Composed in the early thirteenth century, Wolfram von Eschenbach's Parzival is the re-creation and completion of the story left unfinished by its initiator Chrétien de Troyes. It follows Parzival from his boyhood and career as a knight in the court of King Arthur to his ultimate achievement as King of the Temple of the Grail, which Wolfram describes as a life-giving Stone. As a knight serving the German nobility in the imperial Hohenstauffen period, the author was uniquely placed to describe the zest and colour of his hero's world, with dazzling depictions of courtly luxury, jousting and adventure. Yet this is not simply a tale of chivalry, but an epic quest for spiritual education, as Parzival must conquer his ignorance and pride and learn humility before he can finally win the Holy Grail.
Parzival, an Arthurian romance completed by Wolfram von Eschenbach in the first years of the thirteenth century, is one of the foremost works of German literature and a classic that can stand with the great masterpieces of the world. The most important aspects of human existence, worldly and spiritual, are presented in strikingly modern terms against the panorama of battles and tournaments and Parzival's long search for the Grail. The world of knighthood, of love and loyalty and human endeavor despite the cruelty and suffering of life, is constantly mingling with the world of the Grail, affirming the inherent unity between man's temporal condition and his quest for something beyond human existence.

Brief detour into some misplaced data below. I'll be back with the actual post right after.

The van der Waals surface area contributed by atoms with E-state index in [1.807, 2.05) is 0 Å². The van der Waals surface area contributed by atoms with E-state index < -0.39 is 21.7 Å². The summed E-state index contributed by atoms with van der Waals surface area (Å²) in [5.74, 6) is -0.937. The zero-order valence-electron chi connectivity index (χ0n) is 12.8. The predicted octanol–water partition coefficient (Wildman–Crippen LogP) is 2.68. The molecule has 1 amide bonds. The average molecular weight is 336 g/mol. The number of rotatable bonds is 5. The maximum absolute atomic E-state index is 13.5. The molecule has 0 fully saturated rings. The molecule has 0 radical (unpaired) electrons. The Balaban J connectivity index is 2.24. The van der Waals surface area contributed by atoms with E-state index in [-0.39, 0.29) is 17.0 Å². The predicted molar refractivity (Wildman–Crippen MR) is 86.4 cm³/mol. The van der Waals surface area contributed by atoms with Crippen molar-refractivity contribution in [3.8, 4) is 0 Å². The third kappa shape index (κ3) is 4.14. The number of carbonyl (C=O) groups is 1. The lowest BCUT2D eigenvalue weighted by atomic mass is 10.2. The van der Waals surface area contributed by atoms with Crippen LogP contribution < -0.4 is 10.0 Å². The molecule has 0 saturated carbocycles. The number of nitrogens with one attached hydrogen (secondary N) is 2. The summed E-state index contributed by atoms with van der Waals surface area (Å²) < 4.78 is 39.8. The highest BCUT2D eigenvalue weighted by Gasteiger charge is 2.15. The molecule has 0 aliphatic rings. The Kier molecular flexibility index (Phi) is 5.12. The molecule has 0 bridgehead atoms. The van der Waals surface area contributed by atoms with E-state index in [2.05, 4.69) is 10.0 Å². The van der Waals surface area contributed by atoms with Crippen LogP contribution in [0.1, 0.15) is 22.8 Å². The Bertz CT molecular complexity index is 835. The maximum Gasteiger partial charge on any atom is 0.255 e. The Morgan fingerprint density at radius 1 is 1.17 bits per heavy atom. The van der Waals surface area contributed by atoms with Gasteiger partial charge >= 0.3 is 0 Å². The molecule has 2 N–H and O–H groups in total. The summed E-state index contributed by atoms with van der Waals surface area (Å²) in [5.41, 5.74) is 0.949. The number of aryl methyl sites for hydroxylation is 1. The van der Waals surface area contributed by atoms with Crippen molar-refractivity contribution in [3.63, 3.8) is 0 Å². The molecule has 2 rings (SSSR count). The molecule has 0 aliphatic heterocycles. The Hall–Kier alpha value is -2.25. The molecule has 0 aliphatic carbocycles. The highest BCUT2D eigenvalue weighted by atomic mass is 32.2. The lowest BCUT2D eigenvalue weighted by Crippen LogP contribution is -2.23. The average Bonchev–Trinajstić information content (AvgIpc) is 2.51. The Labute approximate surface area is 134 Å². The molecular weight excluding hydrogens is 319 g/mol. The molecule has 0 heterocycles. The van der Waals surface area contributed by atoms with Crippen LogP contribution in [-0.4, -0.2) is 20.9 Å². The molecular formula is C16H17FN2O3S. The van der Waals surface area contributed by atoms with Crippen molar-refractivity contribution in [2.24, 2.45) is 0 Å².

Wolfram von Eschenbach was the greatest of the medieval German poets. Very little is known about his life, but it is generally accepted that he belonged to a Bavarian family of lower nobility. He probably died between 1220 and 1230. A.T. Hatto has translated Tristan and The Nibelungenlied for Penguin Classics.
- Written by Wolfram von Eschenbach
- Translated by A.T. Hatto
- 448 pages
- Published 1980